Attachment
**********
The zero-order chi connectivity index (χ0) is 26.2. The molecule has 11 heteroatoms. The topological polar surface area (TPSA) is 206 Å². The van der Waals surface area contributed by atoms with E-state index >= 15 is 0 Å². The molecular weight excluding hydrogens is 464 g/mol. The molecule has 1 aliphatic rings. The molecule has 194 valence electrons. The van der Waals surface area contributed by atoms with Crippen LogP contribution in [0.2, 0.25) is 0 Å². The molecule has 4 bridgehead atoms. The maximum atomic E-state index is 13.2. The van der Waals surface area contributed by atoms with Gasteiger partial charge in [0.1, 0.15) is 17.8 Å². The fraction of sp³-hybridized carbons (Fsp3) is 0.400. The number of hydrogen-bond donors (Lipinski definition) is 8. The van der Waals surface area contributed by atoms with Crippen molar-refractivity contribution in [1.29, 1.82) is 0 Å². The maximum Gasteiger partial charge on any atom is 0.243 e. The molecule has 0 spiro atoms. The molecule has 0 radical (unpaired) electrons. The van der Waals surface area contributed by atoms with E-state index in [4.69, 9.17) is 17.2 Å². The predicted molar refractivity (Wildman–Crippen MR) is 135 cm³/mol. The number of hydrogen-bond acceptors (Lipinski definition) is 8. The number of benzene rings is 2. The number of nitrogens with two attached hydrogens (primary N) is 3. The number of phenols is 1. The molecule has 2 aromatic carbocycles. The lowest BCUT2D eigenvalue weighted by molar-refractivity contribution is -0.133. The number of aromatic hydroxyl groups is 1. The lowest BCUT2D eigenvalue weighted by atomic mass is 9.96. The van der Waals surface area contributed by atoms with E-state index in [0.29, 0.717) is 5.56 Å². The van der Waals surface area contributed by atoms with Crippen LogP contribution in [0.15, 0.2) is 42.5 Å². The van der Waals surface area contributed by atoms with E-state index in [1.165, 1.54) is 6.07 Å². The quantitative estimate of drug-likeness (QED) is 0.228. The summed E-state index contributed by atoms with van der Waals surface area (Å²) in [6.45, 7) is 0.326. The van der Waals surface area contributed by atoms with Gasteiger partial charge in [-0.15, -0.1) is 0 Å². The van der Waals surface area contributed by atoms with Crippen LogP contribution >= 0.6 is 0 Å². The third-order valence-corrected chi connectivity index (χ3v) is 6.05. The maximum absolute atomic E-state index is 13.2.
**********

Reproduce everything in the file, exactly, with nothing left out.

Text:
The zero-order chi connectivity index (χ0) is 26.2. The molecule has 11 heteroatoms. The topological polar surface area (TPSA) is 206 Å². The van der Waals surface area contributed by atoms with E-state index >= 15 is 0 Å². The molecular weight excluding hydrogens is 464 g/mol. The molecule has 1 aliphatic rings. The molecule has 194 valence electrons. The van der Waals surface area contributed by atoms with Crippen LogP contribution in [0.2, 0.25) is 0 Å². The molecule has 4 bridgehead atoms. The maximum atomic E-state index is 13.2. The van der Waals surface area contributed by atoms with Gasteiger partial charge in [0.1, 0.15) is 17.8 Å². The fraction of sp³-hybridized carbons (Fsp3) is 0.400. The number of hydrogen-bond donors (Lipinski definition) is 8. The van der Waals surface area contributed by atoms with Crippen molar-refractivity contribution in [1.29, 1.82) is 0 Å². The maximum Gasteiger partial charge on any atom is 0.243 e. The molecule has 0 spiro atoms. The molecule has 0 radical (unpaired) electrons. The van der Waals surface area contributed by atoms with E-state index in [4.69, 9.17) is 17.2 Å². The predicted molar refractivity (Wildman–Crippen MR) is 135 cm³/mol. The number of hydrogen-bond acceptors (Lipinski definition) is 8. The number of benzene rings is 2. The number of nitrogens with two attached hydrogens (primary N) is 3. The number of phenols is 1. The molecule has 2 aromatic carbocycles. The lowest BCUT2D eigenvalue weighted by molar-refractivity contribution is -0.133. The number of aromatic hydroxyl groups is 1. The lowest BCUT2D eigenvalue weighted by atomic mass is 9.96. The van der Waals surface area contributed by atoms with E-state index in [0.29, 0.717) is 5.56 Å². The van der Waals surface area contributed by atoms with Crippen LogP contribution in [0.15, 0.2) is 42.5 Å². The van der Waals surface area contributed by atoms with E-state index in [1.165, 1.54) is 6.07 Å². The quantitative estimate of drug-likeness (QED) is 0.228. The summed E-state index contributed by atoms with van der Waals surface area (Å²) in [6.45, 7) is 0.326. The van der Waals surface area contributed by atoms with Gasteiger partial charge in [-0.15, -0.1) is 0 Å². The van der Waals surface area contributed by atoms with Crippen LogP contribution >= 0.6 is 0 Å². The third-order valence-corrected chi connectivity index (χ3v) is 6.05. The maximum absolute atomic E-state index is 13.2.